Prolific blogger Little Augury recently posted about the 1960 Stanley Donen film The Grass Is Greener, starring Cary Grant, Deborah Kerr, Robert Mitchum and Jean Simmons. Osterley Park, on the western outskirts of London, was used for some of the exterior shots.
Some of the interiors at Osterley, designed by Robert Adam in the 1760s and 1770s, were also used as inspiration for the sets (as was, apparently, the Long Gallery at nearby Syon House, also by Adam).
The story revolves around the Earl and Countess of Rhyall (Grant and Kerr), who have been forced by straightened circumstances to open their stately home to the public. The Countess is flattered by the attentions of an American oil tycoon (Mitchum), and in revenge the Earl invites his former girlfriend, an American heiress (Simmons). Cue a romantic comedy that has over time become a minor classic.
The sets were designed by decorator Felix Harbord. As Little Augury’s post shows, they were sometimes amazingly accurate copies of the original spaces at Osterley, while on other occasions he clearly remoulded the rooms to suit the film.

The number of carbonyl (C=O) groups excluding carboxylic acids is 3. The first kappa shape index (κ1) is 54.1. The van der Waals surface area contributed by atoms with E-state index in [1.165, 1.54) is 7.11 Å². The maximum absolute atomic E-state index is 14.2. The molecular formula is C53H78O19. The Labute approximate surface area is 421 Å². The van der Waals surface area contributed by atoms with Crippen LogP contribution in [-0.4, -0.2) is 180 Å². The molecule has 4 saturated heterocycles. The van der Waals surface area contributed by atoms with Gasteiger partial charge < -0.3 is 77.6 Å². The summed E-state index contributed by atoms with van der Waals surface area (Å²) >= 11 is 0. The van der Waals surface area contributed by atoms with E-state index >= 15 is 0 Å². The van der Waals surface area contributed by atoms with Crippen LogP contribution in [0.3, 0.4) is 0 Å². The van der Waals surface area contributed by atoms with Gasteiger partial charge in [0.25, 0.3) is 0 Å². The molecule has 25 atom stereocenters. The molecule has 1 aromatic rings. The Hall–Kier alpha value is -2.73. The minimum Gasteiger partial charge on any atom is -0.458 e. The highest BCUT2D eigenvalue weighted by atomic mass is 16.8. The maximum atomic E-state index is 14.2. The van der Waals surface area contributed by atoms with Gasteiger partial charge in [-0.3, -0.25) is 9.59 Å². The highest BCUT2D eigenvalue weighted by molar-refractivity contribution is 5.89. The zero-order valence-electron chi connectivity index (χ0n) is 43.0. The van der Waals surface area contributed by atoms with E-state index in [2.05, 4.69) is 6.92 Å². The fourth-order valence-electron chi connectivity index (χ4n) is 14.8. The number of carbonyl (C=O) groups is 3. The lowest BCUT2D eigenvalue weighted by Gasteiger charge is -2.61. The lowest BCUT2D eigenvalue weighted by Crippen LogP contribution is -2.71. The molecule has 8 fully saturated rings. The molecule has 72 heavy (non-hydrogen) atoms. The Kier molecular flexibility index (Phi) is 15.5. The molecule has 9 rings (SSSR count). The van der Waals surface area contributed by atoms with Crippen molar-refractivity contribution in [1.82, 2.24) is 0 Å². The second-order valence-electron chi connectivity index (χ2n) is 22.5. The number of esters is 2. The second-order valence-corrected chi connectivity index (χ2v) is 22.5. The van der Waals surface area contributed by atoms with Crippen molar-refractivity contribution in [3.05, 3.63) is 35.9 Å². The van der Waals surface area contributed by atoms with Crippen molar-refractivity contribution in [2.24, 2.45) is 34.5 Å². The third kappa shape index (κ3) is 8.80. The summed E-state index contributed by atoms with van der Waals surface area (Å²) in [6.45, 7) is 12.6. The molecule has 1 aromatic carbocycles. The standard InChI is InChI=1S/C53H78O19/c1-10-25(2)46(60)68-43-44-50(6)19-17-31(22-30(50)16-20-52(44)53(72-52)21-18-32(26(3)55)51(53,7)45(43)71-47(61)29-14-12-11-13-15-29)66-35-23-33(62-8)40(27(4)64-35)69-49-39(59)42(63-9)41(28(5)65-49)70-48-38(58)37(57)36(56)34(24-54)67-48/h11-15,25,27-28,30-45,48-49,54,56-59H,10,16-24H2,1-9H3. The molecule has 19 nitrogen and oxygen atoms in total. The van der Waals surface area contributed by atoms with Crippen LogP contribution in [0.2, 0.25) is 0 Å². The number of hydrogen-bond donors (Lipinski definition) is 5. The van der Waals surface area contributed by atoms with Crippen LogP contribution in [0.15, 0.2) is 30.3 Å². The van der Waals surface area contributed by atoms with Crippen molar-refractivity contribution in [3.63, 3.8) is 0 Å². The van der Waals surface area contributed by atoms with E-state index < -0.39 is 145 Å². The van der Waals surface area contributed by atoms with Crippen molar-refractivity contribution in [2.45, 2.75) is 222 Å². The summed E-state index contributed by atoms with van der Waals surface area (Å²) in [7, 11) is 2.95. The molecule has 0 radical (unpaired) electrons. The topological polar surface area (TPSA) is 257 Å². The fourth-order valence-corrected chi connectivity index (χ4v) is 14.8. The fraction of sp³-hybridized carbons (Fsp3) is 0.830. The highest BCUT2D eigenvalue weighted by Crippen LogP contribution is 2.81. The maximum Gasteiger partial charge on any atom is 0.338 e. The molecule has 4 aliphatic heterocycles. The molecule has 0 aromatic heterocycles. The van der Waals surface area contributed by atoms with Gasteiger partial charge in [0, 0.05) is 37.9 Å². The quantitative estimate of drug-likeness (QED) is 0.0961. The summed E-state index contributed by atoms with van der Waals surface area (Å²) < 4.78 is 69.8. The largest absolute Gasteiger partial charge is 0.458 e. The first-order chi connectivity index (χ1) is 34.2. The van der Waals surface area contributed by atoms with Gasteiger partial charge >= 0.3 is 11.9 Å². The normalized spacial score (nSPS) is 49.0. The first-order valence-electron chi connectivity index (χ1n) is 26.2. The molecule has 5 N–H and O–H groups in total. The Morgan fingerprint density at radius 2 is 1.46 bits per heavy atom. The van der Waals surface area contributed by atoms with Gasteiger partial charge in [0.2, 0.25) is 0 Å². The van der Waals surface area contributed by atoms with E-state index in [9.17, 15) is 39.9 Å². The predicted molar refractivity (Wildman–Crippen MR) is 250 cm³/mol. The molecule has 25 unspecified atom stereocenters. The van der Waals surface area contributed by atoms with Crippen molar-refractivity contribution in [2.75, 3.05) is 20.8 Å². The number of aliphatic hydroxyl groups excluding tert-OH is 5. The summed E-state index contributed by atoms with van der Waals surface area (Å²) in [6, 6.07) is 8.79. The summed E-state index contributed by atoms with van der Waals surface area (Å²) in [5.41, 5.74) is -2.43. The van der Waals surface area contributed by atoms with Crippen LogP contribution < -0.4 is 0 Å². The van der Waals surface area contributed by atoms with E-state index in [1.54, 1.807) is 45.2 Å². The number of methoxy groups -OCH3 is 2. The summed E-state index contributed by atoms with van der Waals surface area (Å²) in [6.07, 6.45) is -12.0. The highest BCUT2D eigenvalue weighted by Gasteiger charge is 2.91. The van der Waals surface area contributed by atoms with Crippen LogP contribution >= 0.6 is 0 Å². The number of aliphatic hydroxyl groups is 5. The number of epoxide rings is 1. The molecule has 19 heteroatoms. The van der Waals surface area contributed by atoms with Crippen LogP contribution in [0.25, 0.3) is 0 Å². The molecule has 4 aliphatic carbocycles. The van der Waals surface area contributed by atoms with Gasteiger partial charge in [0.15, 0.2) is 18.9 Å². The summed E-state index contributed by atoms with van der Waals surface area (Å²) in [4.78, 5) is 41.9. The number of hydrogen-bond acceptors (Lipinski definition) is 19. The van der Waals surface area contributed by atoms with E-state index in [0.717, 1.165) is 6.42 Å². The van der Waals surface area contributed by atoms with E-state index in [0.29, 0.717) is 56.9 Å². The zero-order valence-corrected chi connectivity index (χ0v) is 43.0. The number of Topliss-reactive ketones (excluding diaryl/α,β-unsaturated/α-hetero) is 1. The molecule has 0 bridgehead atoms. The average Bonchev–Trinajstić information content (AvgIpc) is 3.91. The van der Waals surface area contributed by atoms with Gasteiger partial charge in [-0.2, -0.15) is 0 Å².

Harbord must have had great fun adding characteristic country house touches, such as groups of miniatures hung next to the fireplace, the ‘correct’ picture hang with the smaller paintings hung below the larger ones, and a rush firewood basket of a type still (or again) fashionable today.
The cushions on the drawing room sofa seem very ‘c. 1960′ to me, but I wonder if, even in that era, the Victoria & Albert Museum (who ran Osterley then) had quite so many barrier-ropes about the place?